Todd also is looking to e-business as a pathway to the future. A prototype system set up by Mark Grantham, the company's director of e-business development and assistant operations manager, is now being tested by a few select accounts. The system will enable customers to order anything and everything online, as well as check on billing and delivery status. Pricing information will be available to customers 24 hours a day. Additionally, after the first of the year, the company will be offering Web design services for its customers.

    People First

    Another area Todd had to shore up amid the onslaught of rapid growth was its human resources management. Despite employment in the hundreds, until a couple of years ago, Todd did not even have an HR department. Like many small companies, they tended to handle employment issues as needs arose by applying common sense and paternalism. Steve Owen himself oversaw the HR function, but as the years went by and the company got bigger, he found more and more of his time taken up by routine employee relations tasks and paperwork. The stakes are also getting higher.

    "California has some of the toughest labor and workers comp laws in the country, and the job just wasn't getting done appropriately," Owen confessed. "I ended up spending way too much time on the function, and in California there are too many things you can do wrong that could end up costing you a lot of money."

    (As just one example, all businesses in California are gearing up with trepidation for the state's landmark twist on the federal Family & Medical Leave Act, which soon will require California employers not only to allow employees to take leaves of absence to tend to family emergencies, but to pay them while they're gone.)

    So a little over a year ago Todd hired a consultant to organize an HR department, headed by 17-year company veteran Brad Burnell. The process is still underway with the consultant, Maddy Mestman, continuing to work out of the Hawthorne office more often than not. However, they are taking care to do things right. "The hard part about HR is adjusting to the company culture," noted Owen. "You have to obey the law, but without losing the company flavor."

    "The people at Todd Pipe are our only sustainable competitive advantage," said Karl McMillen. "Our customers know this and we prove it daily.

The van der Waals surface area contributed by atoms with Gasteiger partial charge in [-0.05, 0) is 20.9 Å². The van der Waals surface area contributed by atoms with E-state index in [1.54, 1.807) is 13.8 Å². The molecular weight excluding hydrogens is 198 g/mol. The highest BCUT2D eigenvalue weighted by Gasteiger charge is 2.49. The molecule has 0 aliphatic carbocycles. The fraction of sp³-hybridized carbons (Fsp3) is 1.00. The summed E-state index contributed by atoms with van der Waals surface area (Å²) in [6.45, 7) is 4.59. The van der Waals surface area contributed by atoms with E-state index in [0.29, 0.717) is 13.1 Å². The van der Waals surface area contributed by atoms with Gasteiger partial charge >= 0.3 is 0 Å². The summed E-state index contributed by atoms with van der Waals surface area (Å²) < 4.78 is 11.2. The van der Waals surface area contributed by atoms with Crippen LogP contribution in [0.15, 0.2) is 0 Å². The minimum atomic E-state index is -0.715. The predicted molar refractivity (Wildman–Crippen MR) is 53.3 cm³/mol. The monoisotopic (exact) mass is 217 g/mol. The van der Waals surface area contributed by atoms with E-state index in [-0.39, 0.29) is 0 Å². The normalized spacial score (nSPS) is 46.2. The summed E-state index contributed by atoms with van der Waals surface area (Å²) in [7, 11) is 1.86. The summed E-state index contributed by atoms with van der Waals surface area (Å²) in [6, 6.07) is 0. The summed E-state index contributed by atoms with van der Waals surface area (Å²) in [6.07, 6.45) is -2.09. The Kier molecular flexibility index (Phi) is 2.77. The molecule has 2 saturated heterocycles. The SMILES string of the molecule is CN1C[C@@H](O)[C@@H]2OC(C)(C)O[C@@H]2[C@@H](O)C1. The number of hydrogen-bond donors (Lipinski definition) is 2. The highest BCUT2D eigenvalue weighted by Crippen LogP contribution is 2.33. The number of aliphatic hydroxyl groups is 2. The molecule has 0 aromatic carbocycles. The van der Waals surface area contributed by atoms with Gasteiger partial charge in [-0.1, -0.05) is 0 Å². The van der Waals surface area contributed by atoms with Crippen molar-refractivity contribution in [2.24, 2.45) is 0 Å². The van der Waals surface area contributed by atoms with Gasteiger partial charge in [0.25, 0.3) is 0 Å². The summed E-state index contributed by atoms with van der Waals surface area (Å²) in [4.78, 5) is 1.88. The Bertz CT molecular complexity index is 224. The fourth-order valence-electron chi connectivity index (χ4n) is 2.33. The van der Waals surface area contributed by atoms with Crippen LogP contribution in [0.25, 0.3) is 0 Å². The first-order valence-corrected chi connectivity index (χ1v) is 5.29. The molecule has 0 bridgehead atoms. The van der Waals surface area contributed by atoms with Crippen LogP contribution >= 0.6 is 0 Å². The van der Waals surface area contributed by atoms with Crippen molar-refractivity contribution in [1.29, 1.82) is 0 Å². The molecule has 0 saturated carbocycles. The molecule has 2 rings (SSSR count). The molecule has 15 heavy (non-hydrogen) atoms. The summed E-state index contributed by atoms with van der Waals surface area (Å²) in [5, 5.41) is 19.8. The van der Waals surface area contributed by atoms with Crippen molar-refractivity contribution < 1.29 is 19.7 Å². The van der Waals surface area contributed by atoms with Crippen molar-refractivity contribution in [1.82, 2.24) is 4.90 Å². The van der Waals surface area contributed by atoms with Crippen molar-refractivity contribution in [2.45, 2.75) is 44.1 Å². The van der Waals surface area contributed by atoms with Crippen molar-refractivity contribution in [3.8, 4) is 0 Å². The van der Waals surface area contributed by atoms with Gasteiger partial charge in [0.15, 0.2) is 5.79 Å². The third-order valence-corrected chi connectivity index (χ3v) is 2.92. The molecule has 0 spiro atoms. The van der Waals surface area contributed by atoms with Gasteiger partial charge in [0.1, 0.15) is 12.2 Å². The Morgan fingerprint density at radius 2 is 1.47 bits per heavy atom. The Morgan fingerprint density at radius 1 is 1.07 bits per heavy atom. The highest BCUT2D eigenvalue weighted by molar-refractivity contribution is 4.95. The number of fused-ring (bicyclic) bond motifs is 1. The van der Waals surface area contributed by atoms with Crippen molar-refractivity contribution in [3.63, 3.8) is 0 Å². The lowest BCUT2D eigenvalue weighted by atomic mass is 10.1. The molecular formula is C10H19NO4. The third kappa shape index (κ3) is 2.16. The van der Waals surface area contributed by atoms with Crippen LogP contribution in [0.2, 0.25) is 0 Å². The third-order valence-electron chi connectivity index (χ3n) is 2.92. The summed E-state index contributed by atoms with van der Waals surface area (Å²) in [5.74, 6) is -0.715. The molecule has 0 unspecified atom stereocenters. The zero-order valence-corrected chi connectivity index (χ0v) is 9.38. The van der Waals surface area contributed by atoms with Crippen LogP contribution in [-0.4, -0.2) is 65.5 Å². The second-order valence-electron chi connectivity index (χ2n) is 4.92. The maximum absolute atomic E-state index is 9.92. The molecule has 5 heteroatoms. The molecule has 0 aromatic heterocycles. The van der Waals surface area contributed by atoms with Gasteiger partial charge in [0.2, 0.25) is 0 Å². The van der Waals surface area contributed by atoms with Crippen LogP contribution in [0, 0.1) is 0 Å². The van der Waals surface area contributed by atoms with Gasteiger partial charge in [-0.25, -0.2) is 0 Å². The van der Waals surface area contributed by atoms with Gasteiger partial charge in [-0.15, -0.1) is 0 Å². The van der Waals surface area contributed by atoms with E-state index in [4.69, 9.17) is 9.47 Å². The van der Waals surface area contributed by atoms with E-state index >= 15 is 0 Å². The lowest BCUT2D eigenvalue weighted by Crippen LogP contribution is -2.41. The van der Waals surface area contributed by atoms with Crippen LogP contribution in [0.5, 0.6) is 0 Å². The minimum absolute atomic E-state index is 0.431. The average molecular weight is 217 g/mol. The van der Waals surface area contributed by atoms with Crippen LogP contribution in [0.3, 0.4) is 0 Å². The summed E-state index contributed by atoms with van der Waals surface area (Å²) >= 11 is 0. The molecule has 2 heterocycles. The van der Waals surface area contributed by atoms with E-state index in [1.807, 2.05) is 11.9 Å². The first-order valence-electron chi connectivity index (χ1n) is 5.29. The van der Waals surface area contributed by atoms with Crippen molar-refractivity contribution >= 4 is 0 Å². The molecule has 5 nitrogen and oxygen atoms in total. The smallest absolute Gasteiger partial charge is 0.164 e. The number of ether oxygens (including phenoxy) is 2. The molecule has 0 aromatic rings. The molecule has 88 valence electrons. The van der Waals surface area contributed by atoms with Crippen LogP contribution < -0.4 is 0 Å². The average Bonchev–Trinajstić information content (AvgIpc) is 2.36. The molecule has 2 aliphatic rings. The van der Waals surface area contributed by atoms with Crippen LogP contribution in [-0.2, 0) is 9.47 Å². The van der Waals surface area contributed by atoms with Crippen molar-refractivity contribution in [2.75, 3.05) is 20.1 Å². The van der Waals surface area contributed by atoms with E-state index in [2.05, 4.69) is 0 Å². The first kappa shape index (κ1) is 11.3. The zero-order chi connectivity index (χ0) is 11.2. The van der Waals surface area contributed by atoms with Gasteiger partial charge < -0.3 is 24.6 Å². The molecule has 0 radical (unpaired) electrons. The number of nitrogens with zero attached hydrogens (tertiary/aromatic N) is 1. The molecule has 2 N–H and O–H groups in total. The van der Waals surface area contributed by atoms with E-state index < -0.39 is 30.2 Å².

"That's why we have spent quite a lot of money establishing a first-rate human resources department. Because people are our greatest asset, we must invest in programs that find, manage and reward top quality people."

    Sidebar: Todd Pipe & Supply In Profile

    Annual Sales: $200 million
    Employees: 458
    Year Founded: 1966. Under present ownership since 1968.
    Facilities (Year Opened):
    • 1. Hawthorne headquarters, originally established 1966, current facility opened 1995 (4th HQ location), 76,000 sq. ft. building on 3.48 acres.
    • 2. Garden Grove (1983), 73,000 sq. ft, 2.99 acres.
    • 3. Sepulveda/Sylmar. Sepulveda opened 1986, replaced in 2002 by Sylmar, 75,000 sq. ft., 2.64 acres.
    • 4. El Monte (1990). Also houses Todd's Commercial-Industrial Division. 78,600 sq. ft., 2.94 acres.
    • 5. San Diego (1994), 62,000 sq. ft, 2.32 acres.
    • 6. West Los Angeles (1995), 15,000 sq. ft., .83 acre.
    • 7. Las Vegas (1996), 55,000 sq. ft., 2.98 acres.
    • 8. Riverside (1999), 82,000 sq. ft., 3.47 acres.
    • 9. Escondido facility purchase (due for completion in November 2002) 65,000 sq. ft, 3.74 acres.

    Web address: www.toddpipe.com.
    Todd Pipe & Supply Key Management
    Name Position Years With Company
    Karl McMillen Owner/Chairman 34
    Steve Owen President 27
    Dan Patrick Vice president/sales 15
    Jim Anderson Vice president/purchasing 25
    Ken Bennet Corporate warehouse manager 16
    Mike Barr Corporate credit manager 18
    Ron Earnest Chief financial officer 16
    Brad Burnell Director of human resources 17
    Joe Beckworth Corporate IT manager 11
    Aaron Olsen Eclipse operations 7
    Joan Wahlers Corporate office manager 5
    Mark Grantham Director of e-business development 2

    Branch Managers Location Years With Company
    Ruben Trinidad Hawthorne 20
    Tom Morrow Garden Grove 2
    Eddie Werner Sylmar 18
    Jim Benudiz El Monte 14
    Don McDonald San Diego 27
    Bud Wright West L.A. 11
    Dave Bounds Riverside 10
    Allen Adams Las Vegas 3

    Safety Training Taken Seriously

    California has some of the nation's toughest workers' compensation laws. Feeling that an ounce of prevention is worth a pound of premium increases, Todd Pipe & Supply oversees a wide range of safety training, some mandated by law, some not. These include:
    • Forklift training. Laws require it and Todd does both initial and refresher courses.
    • Fire/safety inspections.
    • Back belts. Back belts are supplied to warehouse employees. Training is done to show them the proper ways of using them when handling material.
    • Fire extinguishers. Todd has gone to a local fire department for training on the proper ways to use fire extinguishers, with the information passed on to employees via verbal instruction and video. Soon they will be doing hands-on training via controlled fires so employees will know how to use extinguishers and what it feels like.
    • Material Safety Data Sheets. MSDS are kept at all locations and training done verbally and via handouts. Employees learn how to look up any chemicals they handle.